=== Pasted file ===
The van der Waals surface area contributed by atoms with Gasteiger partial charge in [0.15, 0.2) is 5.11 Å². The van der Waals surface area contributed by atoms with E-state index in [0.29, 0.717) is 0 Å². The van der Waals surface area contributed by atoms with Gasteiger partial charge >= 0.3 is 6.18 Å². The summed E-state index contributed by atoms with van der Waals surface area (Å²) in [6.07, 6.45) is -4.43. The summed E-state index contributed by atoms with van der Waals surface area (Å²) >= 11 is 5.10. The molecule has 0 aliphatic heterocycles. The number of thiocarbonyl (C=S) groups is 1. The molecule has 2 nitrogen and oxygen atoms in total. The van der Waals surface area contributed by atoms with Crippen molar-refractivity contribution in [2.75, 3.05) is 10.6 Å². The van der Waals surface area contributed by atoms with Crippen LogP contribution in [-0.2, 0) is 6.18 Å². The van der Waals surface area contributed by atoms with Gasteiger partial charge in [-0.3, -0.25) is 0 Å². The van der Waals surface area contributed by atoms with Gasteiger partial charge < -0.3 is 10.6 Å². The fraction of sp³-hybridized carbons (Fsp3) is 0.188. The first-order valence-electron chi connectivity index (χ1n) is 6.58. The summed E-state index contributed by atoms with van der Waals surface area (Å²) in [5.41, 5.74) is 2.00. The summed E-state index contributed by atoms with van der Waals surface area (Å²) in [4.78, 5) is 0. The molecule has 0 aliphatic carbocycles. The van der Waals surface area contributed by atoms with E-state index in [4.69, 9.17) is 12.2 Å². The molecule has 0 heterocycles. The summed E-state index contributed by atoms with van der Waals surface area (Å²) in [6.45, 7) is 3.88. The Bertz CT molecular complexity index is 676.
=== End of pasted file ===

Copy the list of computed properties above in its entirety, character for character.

The van der Waals surface area contributed by atoms with Gasteiger partial charge in [0.15, 0.2) is 5.11 Å². The van der Waals surface area contributed by atoms with E-state index in [0.29, 0.717) is 0 Å². The van der Waals surface area contributed by atoms with Gasteiger partial charge >= 0.3 is 6.18 Å². The summed E-state index contributed by atoms with van der Waals surface area (Å²) in [6.07, 6.45) is -4.43. The summed E-state index contributed by atoms with van der Waals surface area (Å²) >= 11 is 5.10. The molecule has 0 aliphatic heterocycles. The number of thiocarbonyl (C=S) groups is 1. The molecule has 2 nitrogen and oxygen atoms in total. The van der Waals surface area contributed by atoms with Crippen molar-refractivity contribution in [2.75, 3.05) is 10.6 Å². The van der Waals surface area contributed by atoms with Crippen LogP contribution in [-0.2, 0) is 6.18 Å². The van der Waals surface area contributed by atoms with Gasteiger partial charge in [-0.3, -0.25) is 0 Å². The van der Waals surface area contributed by atoms with Gasteiger partial charge < -0.3 is 10.6 Å². The fraction of sp³-hybridized carbons (Fsp3) is 0.188. The first-order valence-electron chi connectivity index (χ1n) is 6.58. The summed E-state index contributed by atoms with van der Waals surface area (Å²) in [5.41, 5.74) is 2.00. The summed E-state index contributed by atoms with van der Waals surface area (Å²) in [4.78, 5) is 0. The molecule has 0 aliphatic carbocycles. The van der Waals surface area contributed by atoms with E-state index in [4.69, 9.17) is 12.2 Å². The molecule has 0 heterocycles. The summed E-state index contributed by atoms with van der Waals surface area (Å²) in [6.45, 7) is 3.88. The Bertz CT molecular complexity index is 676.